THE PHANTOM OF THE PARADISE is his show all the way. Short-statured, but with a deeply resonant voice, his personality turns his Swan into a villain for the ages, a kind of Dorian Grey as a record producer. By contrast, the tall, gawky William Finley makes for a heartbreaking hero, while Jessica Harper (who later starred in SUSPIRIA) should have become a huge star as the likable Phoenix, the object of Leach’s affections, and Swan’s machinations.

"If Phantom of the Paradise had been a hit when it was released, even a modest one in 1974, it might not have grown the legions of fans we see today. I think that's because it hung around a while. And people still get that thrill of discovery, a certain pride of ownership about this movie when they find it. They feel like it belongs to them. And the big spiritual lesson for me? It's sort of simple. Don't ever write something off as a failure too quickly. You never know what is going to happen down the line." - Paul Williams - Esquire Interview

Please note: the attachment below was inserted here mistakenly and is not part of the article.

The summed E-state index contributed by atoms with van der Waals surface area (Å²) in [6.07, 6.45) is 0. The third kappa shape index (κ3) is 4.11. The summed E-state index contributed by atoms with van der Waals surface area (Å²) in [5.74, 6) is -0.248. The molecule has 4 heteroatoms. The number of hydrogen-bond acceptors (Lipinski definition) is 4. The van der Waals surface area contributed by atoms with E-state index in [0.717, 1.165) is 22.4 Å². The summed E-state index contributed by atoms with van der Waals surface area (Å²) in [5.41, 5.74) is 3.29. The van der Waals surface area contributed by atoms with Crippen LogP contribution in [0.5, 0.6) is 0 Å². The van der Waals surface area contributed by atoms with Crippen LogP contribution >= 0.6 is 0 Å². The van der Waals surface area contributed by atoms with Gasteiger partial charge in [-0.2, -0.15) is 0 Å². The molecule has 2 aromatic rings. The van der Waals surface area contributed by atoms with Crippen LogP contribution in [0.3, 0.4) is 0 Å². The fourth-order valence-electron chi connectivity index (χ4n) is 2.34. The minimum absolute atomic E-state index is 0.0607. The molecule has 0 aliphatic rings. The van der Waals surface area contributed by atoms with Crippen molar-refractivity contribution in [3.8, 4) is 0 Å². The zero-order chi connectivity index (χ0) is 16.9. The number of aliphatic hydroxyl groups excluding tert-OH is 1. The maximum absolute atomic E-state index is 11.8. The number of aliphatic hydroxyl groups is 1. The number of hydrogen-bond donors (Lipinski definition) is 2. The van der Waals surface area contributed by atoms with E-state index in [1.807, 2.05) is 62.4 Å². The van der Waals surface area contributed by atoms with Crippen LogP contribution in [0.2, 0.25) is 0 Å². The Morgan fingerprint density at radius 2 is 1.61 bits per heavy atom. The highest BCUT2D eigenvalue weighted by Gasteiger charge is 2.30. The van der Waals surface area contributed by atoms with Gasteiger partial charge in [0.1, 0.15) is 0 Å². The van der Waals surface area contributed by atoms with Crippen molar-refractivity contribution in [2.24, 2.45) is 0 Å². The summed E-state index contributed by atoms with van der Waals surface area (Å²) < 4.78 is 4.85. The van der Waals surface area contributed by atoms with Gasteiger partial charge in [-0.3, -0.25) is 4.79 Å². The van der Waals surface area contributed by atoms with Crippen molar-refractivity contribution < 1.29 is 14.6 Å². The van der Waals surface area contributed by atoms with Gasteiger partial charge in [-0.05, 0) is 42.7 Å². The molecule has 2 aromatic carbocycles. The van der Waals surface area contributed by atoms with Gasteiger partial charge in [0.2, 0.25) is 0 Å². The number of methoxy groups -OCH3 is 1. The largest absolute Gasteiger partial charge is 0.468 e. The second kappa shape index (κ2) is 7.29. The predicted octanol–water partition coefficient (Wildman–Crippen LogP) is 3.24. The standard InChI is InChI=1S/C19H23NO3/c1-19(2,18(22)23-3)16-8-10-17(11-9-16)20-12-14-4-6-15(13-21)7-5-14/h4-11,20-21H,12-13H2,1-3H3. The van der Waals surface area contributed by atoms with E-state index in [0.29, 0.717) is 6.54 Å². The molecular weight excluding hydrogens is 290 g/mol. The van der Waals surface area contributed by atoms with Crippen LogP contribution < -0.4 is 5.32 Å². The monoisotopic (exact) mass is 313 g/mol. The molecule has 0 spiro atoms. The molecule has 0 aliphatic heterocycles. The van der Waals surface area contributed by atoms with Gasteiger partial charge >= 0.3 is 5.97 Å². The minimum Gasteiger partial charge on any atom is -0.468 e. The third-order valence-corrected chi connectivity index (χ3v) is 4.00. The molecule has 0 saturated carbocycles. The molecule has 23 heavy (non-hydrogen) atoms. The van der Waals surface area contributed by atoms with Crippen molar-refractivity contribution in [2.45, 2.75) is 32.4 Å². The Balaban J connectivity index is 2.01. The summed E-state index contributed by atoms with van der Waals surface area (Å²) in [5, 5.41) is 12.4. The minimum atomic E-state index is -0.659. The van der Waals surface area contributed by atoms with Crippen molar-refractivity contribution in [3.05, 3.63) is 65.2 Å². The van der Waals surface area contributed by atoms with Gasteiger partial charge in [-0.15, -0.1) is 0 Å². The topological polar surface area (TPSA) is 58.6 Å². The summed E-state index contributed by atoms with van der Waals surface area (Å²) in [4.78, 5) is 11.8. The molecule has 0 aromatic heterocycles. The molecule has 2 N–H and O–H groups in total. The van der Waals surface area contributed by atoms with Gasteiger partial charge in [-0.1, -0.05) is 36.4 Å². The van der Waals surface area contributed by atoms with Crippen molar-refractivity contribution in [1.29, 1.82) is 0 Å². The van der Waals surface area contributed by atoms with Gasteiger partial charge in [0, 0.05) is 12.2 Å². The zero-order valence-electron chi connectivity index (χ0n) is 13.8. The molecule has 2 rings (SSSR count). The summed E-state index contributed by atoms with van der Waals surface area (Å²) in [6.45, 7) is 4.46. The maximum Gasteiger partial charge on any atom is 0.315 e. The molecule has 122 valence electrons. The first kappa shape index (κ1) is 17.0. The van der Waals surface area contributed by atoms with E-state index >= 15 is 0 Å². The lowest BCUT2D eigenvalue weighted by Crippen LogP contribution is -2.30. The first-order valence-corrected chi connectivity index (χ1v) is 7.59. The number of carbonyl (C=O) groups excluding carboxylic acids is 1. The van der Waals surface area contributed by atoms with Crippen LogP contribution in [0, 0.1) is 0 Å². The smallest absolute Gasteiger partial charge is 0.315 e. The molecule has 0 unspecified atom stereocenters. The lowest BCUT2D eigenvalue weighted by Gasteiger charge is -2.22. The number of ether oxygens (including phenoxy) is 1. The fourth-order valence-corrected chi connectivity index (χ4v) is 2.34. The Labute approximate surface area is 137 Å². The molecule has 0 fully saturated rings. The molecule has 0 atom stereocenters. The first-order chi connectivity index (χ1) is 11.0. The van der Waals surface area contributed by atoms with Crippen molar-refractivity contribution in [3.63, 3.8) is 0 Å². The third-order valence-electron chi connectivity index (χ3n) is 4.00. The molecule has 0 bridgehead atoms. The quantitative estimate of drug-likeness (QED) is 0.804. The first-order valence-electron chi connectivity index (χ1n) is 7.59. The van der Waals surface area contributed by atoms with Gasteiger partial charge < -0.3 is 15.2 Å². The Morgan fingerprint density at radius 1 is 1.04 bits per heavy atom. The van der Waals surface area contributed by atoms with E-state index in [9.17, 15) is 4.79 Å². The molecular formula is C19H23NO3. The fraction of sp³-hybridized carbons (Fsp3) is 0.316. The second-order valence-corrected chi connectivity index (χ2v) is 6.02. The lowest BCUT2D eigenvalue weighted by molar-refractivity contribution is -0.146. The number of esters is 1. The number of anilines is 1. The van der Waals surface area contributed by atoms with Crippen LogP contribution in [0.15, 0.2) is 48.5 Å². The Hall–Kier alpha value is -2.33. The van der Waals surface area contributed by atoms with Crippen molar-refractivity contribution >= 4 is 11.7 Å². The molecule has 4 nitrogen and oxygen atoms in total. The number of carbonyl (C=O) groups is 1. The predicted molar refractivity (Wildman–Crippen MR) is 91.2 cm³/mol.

BEST SCENE: There are a lot of great scenes in THE PHANTOM OF THE PARADISE that show-off Brian De Palma’s directorial prowess and pionnering use of split-screen, but it’s the musical numbers that make this a classic. One of my favorite things about the movie is Gerrit Graham’s performance as Beef, whose on-stage horror show antics clearly took a page from the Alice Cooper playbook.

SEE IT: PHANTOM OF THE PARADISE is best enjoyed in a theatrical setting, but failing that, Scream Factory recently put out a gorgeous Blu-ray loaded with special features that’s a must-buy.

PARTING SHOT: Even if musicals aren’t your thing, I feel like THE PHANTOM OF THE PARADISE is still a movie most people reading this column will love. It’s just infectious fun, with some surprisingly gripping horror beats mixed in. To me, it’s one of De Palma’s finest, as Williams is a treasure (track down a recent doc about him, PAUL WILLIAMS: STILL HERE).

Source: JoBlo.com